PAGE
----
What do we need 6K for? Well, it can be argued that all those extra pixels downsample to an even sharper, crisper 4K or 2K image, which is most likely on final deliverables these days. Also, a high pixel count doesn’t necessarily mean a better image; in this case, it’s the bitrate and codec options that make this camera punch above its weight.
On the top right of the camera is the record start/stop button, with the still photo button next to it. Behind, there are buttons for controlling the ISO, shutter speed and white balance, and you can also control those settings through a single scroll-wheel with your index finger.
Audio-wise, the camera has a built-in mic and a mini XLR. This is fine for scratch sound, but if the sound is really important to a project, you should hire a sound recordist for external sound. I think we have to remember that these cinema cameras are aimed at filmmakers, and are trying to emulate film digitally. This means we can’t expect all the ENG functionality of a camera like a Sony FS7/5 or a Canon C300 MKII, which are much more versatile straight out of the box.
Most digital cine cameras these days can be used on a variety of applications and genres – commercial, doc, indie, web and so on – and this holds true for the 6K as well. It is primarily for professional filmmakers. With high bitrates and LOG image modes, footage can be graded in post to deliver any kind of look and feel to suit a project. On a film set, the BMPCC 6K is probably best used in B-RAW mode as a small factor b-cam alongside bigger cine cameras like the G2/ARRI ALEXA and RED, for instance.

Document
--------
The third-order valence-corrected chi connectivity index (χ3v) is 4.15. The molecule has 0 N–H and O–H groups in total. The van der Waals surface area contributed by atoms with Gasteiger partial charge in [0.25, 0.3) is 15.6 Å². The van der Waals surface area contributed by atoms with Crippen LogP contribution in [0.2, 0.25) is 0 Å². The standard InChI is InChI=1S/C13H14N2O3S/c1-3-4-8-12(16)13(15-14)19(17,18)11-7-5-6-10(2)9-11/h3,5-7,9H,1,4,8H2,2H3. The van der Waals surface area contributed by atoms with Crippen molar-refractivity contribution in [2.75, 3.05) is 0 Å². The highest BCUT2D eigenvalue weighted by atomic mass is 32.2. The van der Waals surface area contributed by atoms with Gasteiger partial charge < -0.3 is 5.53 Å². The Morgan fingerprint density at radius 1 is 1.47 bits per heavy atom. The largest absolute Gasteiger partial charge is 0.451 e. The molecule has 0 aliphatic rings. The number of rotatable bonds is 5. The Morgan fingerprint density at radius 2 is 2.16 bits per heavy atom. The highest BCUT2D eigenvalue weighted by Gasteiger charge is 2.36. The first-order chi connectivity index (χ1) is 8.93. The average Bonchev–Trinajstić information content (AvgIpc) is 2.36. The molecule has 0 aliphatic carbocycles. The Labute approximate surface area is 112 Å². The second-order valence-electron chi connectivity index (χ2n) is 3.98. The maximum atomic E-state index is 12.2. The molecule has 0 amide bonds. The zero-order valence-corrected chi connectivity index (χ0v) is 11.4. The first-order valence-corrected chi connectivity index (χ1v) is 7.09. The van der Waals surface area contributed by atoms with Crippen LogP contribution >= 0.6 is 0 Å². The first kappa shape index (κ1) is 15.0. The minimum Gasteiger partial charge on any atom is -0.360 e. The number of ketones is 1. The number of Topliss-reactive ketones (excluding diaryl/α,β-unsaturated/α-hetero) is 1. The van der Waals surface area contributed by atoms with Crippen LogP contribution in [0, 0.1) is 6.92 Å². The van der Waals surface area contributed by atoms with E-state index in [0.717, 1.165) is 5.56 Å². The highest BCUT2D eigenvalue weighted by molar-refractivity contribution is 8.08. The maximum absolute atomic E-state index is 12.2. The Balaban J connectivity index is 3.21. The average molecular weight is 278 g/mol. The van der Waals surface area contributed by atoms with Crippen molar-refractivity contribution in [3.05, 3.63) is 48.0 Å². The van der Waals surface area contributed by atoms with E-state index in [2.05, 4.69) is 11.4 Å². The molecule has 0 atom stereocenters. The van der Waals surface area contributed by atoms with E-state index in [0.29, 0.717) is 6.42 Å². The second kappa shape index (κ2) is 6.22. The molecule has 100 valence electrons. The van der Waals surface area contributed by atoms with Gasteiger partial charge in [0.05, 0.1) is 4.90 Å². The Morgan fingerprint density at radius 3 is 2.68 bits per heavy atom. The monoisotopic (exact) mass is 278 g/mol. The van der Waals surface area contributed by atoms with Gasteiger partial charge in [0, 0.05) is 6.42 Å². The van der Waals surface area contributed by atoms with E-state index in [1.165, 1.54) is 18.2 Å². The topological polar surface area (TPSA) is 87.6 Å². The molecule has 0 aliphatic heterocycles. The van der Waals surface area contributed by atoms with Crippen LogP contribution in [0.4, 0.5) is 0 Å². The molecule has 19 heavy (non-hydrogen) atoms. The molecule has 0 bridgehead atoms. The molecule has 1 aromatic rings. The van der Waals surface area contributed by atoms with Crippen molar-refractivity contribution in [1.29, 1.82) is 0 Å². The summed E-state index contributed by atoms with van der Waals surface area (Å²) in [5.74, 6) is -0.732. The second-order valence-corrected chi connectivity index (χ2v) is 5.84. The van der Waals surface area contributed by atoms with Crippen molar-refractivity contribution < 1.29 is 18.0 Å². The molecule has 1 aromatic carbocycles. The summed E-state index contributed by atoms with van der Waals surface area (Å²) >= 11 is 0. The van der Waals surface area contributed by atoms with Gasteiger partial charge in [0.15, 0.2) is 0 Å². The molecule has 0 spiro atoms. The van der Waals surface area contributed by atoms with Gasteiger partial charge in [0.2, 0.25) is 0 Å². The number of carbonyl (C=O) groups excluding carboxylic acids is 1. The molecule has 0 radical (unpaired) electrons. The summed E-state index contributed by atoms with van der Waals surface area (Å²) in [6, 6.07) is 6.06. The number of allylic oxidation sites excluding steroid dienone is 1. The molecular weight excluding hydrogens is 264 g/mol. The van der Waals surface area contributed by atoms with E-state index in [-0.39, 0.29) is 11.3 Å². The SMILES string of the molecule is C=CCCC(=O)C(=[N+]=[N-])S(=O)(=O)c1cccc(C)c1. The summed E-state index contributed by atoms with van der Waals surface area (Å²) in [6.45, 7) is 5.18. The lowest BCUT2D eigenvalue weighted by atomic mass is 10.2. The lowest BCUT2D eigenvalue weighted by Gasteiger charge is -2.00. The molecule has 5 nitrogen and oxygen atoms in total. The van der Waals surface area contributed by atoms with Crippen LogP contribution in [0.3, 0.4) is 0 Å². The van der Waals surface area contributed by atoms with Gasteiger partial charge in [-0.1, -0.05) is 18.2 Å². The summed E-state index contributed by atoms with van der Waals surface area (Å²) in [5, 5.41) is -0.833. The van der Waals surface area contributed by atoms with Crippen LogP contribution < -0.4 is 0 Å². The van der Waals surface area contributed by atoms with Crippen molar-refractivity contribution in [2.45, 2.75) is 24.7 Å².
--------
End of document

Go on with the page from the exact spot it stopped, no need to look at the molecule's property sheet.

For the single shooter owner-operator working on quick turnaround gigs, this camera has all the flavours of ProRes at 4K, and delivers stunning images thanks to Blackmagic’s colour science. On that note, the image is very high-end and sits alongside the RED very comfortably.
On to media now. The Pocket 6K has one SD and one CFast slot, and has a very useful USB-C port as well. A fast 1TB SSD hooked up to the camera is probably more than sufficient for a full day’s work, thanks to the large SSD capacities now available on the market. You could use the CFast media too, but the expense of high-capacity CFast cards is a bitter pill to swallow. Some card manufacturers, such as Komputerbay, sell them at more reasonable prices, but this is a risk until they are verified by Blackmagic.